Silicones are produced by reacting silicon—one of the earth's most common elements- with methyl chloride and further reaction with water which removes the chlorine atom. This reaction produces polymers that are resistant to high and low temperatures and are used in thousands of products in applications including health care, transportation (e.g., aerospace and automotive), textiles, electronics, and construction.
The common building blocks used to manufacture silicone polymers are known as cyclosiloxanes and linear siloxanes. These substances share a common chemistry, but each substance is different with regard to its specific properties and uses. The most common of these silicone substances in commercial use are known as D4, D5, D6, L2, L3, L4, and L5.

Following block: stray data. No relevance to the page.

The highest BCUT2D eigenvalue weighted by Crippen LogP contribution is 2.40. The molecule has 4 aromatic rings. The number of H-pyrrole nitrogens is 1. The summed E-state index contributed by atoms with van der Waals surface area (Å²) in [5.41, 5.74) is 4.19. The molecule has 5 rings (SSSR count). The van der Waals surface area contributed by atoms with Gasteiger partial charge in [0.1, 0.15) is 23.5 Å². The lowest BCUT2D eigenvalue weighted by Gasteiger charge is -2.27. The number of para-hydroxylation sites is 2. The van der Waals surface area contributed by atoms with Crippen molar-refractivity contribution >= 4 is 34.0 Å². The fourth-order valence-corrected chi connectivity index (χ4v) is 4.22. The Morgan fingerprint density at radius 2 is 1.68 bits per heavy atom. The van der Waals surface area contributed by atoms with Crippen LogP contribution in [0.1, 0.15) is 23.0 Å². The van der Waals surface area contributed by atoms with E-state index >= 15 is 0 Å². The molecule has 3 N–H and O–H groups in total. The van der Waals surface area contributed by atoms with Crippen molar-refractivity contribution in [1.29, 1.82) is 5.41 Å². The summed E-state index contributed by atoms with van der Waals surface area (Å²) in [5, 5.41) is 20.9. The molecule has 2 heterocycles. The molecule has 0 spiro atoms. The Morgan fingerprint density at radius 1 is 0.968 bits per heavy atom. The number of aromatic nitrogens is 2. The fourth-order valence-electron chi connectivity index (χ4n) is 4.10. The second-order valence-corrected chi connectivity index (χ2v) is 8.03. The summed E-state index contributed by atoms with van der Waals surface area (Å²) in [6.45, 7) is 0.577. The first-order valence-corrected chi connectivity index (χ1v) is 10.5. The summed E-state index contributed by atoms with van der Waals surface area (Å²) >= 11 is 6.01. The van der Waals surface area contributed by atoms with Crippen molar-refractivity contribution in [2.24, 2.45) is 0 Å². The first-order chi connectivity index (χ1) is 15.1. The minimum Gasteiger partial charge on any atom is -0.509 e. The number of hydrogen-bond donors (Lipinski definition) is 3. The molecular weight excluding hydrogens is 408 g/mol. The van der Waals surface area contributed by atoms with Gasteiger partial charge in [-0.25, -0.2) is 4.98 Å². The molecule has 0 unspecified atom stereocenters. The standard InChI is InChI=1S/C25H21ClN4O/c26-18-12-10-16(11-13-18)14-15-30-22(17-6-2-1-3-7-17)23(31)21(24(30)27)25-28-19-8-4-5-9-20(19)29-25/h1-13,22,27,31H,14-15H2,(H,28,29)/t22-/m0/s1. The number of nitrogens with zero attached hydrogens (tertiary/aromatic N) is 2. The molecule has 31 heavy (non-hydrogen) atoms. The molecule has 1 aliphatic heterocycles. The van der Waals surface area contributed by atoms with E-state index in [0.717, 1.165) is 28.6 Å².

Silicones have an exceptional breadth of chemical and physical properties. Silicones are flexible and resist moisture, chemicals, heat, cold and ultraviolet radiation. Products made with silicones take on these and other important properties so they are more stable, more aesthetically pleasing, easier to use or apply, and longer lasting.
Silicones help make products more sustainable in several markets, including the transportation, electronics, energy, and consumer product sectors.